“A gift? Who gives a novel as a gift?” He laid the book on the sofa’s arm and looked to the dining table.
“Jide.” He hung his suit round the chair’s backrest and swaggered to the dining room. “Why would he give you a gift?”
“It is a birthday present.”
His eyes started from their sockets. “I thought you said no birthday celebration this year and no presents.”
“A Canadian doesn’t get presents from a black man every day. It would be rude refusing one.”
Dad blessed the food and dished the rice into a plate. “I never knew you and Mr Jide were so close he would think of giving you a birthday present.”
She sat adjacent to her dad. “I like the man.”
“What’s so special about him?” He mouthed in a spoonful and looked to her for an answer.
She shrugged. “He’s likeable.”
“You are right. He was very likeable, until I discovered he was friend to a criminal. And you know what is said about birdies of same wings.”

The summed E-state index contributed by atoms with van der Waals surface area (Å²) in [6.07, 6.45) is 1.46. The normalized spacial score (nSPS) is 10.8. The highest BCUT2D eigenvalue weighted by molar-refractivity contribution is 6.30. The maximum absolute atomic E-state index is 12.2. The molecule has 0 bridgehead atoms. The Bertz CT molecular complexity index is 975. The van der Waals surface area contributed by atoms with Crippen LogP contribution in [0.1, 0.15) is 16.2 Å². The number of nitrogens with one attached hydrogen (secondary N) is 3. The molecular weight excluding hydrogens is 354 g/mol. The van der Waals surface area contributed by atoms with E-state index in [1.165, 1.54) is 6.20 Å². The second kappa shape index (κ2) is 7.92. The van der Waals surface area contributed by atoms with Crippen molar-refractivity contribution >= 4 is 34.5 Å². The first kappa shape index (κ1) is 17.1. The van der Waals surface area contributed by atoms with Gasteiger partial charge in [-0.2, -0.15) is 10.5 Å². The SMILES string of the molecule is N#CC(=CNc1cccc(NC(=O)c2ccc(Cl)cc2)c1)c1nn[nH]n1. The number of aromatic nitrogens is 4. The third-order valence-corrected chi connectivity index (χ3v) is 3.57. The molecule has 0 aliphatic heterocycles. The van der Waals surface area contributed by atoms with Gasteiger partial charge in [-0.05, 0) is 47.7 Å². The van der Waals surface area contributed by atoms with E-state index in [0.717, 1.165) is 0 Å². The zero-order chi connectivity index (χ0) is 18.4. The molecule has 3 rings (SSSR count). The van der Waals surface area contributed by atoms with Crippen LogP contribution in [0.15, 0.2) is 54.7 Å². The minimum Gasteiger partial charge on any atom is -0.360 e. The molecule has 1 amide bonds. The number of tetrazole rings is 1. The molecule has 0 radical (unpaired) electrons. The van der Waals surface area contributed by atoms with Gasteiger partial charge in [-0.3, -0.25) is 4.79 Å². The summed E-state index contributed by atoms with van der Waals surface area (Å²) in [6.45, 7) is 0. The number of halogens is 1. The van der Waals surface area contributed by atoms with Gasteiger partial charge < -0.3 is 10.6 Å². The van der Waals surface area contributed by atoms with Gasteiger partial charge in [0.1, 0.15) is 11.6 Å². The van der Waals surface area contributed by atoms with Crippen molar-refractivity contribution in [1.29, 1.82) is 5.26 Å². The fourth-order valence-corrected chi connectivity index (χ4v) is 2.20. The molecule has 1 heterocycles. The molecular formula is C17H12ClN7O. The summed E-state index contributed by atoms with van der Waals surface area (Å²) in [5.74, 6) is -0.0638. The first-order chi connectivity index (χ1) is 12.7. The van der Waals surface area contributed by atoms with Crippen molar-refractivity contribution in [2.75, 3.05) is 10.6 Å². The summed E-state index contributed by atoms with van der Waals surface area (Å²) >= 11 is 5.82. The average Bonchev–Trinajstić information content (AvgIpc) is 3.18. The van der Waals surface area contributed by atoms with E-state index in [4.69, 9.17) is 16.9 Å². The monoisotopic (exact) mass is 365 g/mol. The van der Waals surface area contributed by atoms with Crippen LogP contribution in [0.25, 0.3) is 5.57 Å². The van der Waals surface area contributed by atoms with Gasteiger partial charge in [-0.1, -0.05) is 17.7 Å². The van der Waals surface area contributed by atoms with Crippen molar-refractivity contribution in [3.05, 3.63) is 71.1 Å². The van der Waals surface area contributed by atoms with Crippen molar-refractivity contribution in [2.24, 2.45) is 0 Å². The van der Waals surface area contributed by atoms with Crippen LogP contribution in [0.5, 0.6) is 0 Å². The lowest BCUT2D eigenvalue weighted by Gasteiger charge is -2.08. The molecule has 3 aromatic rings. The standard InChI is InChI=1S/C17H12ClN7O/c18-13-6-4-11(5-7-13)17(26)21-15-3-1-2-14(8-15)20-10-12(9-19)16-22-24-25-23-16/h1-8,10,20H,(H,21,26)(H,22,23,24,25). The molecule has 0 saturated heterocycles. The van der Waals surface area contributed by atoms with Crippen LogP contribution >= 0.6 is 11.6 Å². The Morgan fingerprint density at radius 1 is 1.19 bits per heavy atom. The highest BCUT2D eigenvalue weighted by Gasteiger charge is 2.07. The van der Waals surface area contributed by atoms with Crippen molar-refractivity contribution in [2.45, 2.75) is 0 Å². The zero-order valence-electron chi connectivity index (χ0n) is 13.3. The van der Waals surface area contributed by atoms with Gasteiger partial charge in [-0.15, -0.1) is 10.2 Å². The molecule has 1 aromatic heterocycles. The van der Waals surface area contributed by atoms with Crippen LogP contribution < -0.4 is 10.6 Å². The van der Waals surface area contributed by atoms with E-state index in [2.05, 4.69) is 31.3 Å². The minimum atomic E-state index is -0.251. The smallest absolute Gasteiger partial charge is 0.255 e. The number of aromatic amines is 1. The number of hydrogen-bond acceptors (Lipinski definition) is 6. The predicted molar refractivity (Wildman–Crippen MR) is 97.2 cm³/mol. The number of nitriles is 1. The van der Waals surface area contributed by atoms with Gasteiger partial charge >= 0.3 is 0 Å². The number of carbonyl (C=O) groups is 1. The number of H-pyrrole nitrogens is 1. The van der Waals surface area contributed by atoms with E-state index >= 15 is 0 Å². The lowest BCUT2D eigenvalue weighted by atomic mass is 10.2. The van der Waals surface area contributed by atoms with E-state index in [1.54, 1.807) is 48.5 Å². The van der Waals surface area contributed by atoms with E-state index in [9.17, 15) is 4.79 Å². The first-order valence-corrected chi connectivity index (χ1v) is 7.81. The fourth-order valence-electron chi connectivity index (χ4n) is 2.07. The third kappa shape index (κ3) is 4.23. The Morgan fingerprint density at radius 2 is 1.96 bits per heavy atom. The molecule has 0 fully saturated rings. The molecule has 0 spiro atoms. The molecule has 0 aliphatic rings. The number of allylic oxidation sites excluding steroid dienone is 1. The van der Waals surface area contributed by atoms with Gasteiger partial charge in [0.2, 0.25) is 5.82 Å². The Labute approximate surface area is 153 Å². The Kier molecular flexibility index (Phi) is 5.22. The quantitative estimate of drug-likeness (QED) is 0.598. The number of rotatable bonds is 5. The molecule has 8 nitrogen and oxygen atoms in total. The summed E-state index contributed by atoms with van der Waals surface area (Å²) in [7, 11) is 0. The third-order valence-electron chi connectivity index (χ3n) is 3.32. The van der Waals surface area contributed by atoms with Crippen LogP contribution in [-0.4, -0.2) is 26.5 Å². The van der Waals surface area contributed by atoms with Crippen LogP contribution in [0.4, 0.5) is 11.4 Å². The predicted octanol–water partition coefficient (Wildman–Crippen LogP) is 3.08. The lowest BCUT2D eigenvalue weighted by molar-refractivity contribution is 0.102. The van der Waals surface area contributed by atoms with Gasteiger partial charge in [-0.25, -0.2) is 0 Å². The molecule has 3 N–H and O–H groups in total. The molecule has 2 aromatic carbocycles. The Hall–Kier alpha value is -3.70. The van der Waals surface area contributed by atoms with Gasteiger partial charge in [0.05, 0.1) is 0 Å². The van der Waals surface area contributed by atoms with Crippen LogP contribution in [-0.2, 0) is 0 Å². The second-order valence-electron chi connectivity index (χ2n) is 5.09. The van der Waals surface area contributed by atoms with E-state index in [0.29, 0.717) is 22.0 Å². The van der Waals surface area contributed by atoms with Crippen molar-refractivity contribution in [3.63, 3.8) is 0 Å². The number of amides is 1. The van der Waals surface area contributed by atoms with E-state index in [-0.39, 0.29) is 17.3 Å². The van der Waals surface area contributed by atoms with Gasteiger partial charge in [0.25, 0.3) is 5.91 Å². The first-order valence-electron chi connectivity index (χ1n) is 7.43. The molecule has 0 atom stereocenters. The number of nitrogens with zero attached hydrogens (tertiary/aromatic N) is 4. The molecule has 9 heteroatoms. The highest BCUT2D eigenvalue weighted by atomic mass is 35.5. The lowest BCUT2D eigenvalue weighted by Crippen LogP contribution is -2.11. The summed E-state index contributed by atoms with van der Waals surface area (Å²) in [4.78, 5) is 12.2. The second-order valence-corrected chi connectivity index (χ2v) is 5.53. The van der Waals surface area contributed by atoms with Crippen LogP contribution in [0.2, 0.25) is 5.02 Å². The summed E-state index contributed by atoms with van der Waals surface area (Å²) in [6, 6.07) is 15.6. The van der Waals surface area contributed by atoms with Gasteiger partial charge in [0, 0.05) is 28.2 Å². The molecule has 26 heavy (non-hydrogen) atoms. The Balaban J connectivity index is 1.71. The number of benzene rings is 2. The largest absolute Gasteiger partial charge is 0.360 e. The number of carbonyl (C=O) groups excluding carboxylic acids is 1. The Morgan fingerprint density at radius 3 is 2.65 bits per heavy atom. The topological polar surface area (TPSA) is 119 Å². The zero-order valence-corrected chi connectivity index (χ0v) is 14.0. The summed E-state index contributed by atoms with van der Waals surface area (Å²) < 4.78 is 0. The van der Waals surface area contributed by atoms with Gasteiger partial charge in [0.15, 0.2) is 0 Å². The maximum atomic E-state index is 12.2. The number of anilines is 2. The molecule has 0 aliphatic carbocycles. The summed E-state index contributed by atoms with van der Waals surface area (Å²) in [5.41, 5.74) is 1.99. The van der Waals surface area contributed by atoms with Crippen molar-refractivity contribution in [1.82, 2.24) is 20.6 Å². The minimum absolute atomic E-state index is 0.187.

“Richard Fayemi is no criminal. I would say it as many times as I have to.”
Dad gulped down a glass of water. “His trial is near. You will hear what the judge has to say.”
“The judge might judge wrongly. A jury trial would probably see his innocence.”
“And if I happen to find myself among the jurors, he is either found guilty or the jury gets hung, even if it takes me to be the only opposition. The evidences are so glaring. I can’t vote for an acquittal with such evidences.”
She allowed some calm before voicing out. Her next words needed to sink into her dad’s brain. “If it were a jury trial, you wouldn’t be among the jurors. You’re white.” She rose. “I should go continue with my book.”
“I’m white, but I’m a citizen.”
It took more than that and her dad knew it. No one would appoint a white juror in a black man’s land when the defendant was not white.